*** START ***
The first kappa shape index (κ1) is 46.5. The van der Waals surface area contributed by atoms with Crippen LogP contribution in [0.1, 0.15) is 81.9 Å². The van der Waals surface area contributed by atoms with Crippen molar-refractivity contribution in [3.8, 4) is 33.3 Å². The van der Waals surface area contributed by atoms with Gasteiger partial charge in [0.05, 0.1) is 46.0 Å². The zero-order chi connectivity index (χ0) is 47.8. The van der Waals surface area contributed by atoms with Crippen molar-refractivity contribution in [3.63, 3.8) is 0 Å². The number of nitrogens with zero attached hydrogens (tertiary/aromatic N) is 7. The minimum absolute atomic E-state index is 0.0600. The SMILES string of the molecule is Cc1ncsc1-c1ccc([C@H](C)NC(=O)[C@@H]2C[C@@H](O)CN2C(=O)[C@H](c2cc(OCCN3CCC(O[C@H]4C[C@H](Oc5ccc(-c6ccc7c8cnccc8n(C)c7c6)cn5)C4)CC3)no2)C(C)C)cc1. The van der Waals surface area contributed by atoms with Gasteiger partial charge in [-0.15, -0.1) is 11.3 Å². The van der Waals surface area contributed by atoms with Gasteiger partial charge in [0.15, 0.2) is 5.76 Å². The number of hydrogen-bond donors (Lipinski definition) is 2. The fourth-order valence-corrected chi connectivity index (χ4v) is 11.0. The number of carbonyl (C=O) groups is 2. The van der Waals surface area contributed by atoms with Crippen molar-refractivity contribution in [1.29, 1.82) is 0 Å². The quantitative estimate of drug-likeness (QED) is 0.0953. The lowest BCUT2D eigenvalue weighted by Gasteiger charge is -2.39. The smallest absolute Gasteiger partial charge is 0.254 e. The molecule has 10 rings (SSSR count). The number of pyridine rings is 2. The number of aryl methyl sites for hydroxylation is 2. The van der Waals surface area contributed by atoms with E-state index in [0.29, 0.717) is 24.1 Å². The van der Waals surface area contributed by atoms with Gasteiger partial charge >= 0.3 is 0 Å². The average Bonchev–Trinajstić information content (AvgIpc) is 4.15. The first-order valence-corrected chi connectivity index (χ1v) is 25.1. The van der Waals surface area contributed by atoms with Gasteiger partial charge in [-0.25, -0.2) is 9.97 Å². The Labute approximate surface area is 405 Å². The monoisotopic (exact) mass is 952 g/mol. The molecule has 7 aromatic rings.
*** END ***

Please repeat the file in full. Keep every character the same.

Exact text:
The first kappa shape index (κ1) is 46.5. The van der Waals surface area contributed by atoms with Crippen LogP contribution in [0.1, 0.15) is 81.9 Å². The van der Waals surface area contributed by atoms with Crippen molar-refractivity contribution in [3.8, 4) is 33.3 Å². The van der Waals surface area contributed by atoms with Gasteiger partial charge in [0.05, 0.1) is 46.0 Å². The zero-order chi connectivity index (χ0) is 47.8. The van der Waals surface area contributed by atoms with Crippen molar-refractivity contribution in [3.63, 3.8) is 0 Å². The number of nitrogens with zero attached hydrogens (tertiary/aromatic N) is 7. The minimum absolute atomic E-state index is 0.0600. The SMILES string of the molecule is Cc1ncsc1-c1ccc([C@H](C)NC(=O)[C@@H]2C[C@@H](O)CN2C(=O)[C@H](c2cc(OCCN3CCC(O[C@H]4C[C@H](Oc5ccc(-c6ccc7c8cnccc8n(C)c7c6)cn5)C4)CC3)no2)C(C)C)cc1. The van der Waals surface area contributed by atoms with Gasteiger partial charge in [-0.15, -0.1) is 11.3 Å². The van der Waals surface area contributed by atoms with Gasteiger partial charge in [0.15, 0.2) is 5.76 Å². The number of hydrogen-bond donors (Lipinski definition) is 2. The fourth-order valence-corrected chi connectivity index (χ4v) is 11.0. The number of carbonyl (C=O) groups is 2. The van der Waals surface area contributed by atoms with Crippen molar-refractivity contribution in [1.29, 1.82) is 0 Å². The quantitative estimate of drug-likeness (QED) is 0.0953. The lowest BCUT2D eigenvalue weighted by Gasteiger charge is -2.39. The smallest absolute Gasteiger partial charge is 0.254 e. The molecule has 10 rings (SSSR count). The number of pyridine rings is 2. The number of aryl methyl sites for hydroxylation is 2. The van der Waals surface area contributed by atoms with E-state index in [0.29, 0.717) is 24.1 Å². The van der Waals surface area contributed by atoms with Gasteiger partial charge >= 0.3 is 0 Å². The average Bonchev–Trinajstić information content (AvgIpc) is 4.15. The first-order valence-corrected chi connectivity index (χ1v) is 25.1. The van der Waals surface area contributed by atoms with Gasteiger partial charge in [-0.25, -0.2) is 9.97 Å². The Labute approximate surface area is 405 Å². The monoisotopic (exact) mass is 952 g/mol. The molecule has 7 aromatic rings.